RWB Shorebird Plan: The RWBJV has been working with Susan Skagen and Joel Jorgensen to develop a Shorebird Plan to help characterize the habitat needs of these species that use the RWBJV. Based on the preliminary analysis, an estimated 1.7 million shorebirds migrate through the RWBJV. These individuals need approximately 2.3 billion kcals from invertebrates to maintain body condition and acquire sufficient lipid reserves to continue migration and initiate nesting.
Western Governors Association: The GIS shop continues to work on developing the final products for the WGA project. Habitat Suitability Index models have been created for Golden Eagles and Ferruginous Hawks. A refined empirical model has been generated for Long-billed Curlews. For this model a portion of the data was withheld so an accuracy assessment could be completed. A meeting is scheduled in July to review models developed to describe prairie grouse habitat selection.
Whooping Crane Maintenance Trust Meeting: Dr. Mary Harner is the new Science Director at the Whooping Maintenance Trust. There is a lot of overlap between the work that Crane Trust and RWBJV GIS lab are conducting. One project we will be completing in the future is to conduct a status and trends of wetlands in the Central Platte River. This project will allow us to compare the National Wetland Inventory data from 1980 to the contemporary conditions that were mapped as part of the 2008 National Wetlands Inventory remap.
Communication and Outreach
United States Department of Agriculture Deputy Undersecretary Tour: In early June Deputy Undersecretary Ann Mills visited the RWB to see some of the projects that highlight the goals and objectives of the America’s Great Outdoors Initiative. We toured several Wetlands Reserve Program tracts and U.S. Fish and Wildlife Service Waterfowl Production Areas in York County. The Rainwater Basin Joint Venture Partners were complimented on their ability make conservation programs fit in this highly agricultural landscape. The RWBJV partners were also complimented on their commitment to integrating wetlands and conservation lands into producers’ operations as working lands. Special thanks to Craig Derickson and his staff for organizing a great tour.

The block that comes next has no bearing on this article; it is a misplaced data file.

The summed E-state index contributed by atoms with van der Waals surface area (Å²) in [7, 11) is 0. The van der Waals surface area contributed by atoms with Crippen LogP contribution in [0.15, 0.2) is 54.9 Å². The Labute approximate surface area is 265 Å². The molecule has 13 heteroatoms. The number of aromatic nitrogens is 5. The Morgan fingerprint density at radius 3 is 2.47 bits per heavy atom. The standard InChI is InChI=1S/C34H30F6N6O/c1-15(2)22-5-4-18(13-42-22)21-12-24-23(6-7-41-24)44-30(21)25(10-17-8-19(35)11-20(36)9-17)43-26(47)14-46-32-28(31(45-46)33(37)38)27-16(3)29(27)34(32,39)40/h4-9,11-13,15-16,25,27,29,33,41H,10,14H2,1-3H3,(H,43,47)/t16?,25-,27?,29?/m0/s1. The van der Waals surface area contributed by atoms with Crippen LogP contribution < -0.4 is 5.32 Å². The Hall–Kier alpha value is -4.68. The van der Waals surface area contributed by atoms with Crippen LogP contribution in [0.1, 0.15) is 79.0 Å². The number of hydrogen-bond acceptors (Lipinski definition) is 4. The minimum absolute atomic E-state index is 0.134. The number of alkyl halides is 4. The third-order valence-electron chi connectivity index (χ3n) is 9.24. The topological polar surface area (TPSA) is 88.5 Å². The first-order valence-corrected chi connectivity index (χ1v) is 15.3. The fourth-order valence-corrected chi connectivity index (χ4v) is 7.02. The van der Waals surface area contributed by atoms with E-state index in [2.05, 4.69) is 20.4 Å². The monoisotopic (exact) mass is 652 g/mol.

U.S. Fish and Wildlife Coordination Meeting: This annual meeting provided the U.S. Fish and Wildlife Service staff an opportunity to discuss issues with both the Nebraska Game and Parks Commission staff and the Nebraska congressional delegation. One of the new developments is the requirement that we monitor for Threatened or Endangered species prior to herbicide applications in or near waters of the state of Nebraska. The only species that will be of concern in the RWB is Whooping Cranes. Whooping Crane surveys must be completed between September 16 and November 16 before herbicide applications can be completed. Representative Adrian Smith has a new congressional staffer, Ken Rahjes. Ken will be the field liaison for agriculture and conservation issues.
State of the Birds: This year the theme for the annual State of the Birds Report is the contribution of private lands to North America’s avifauna. The authors asked the RWBJV to provide several examples that highlight the types of projects we have completed that integrate RWB wetlands and associated uplands into local producers’ operations.
Acquisition Workgroup: We have reconvened the Acquisition Workgroup to revisit the vision and goals for that workgroup. With the objectives outlined in the revised Implementation Plan, acquisition and easements will be an important set of tools to achieve our ultimate conservation goals. With easements being a hybrid between the traditional private lands program and acquisition, it will be important that we have the right partners communicating and coordinating as we develop these projects. Brandon Jones, Deputy Project Leader at the Rainwater Basin Wetland Management District was elected as the new chair of the Acquisition Workgroup.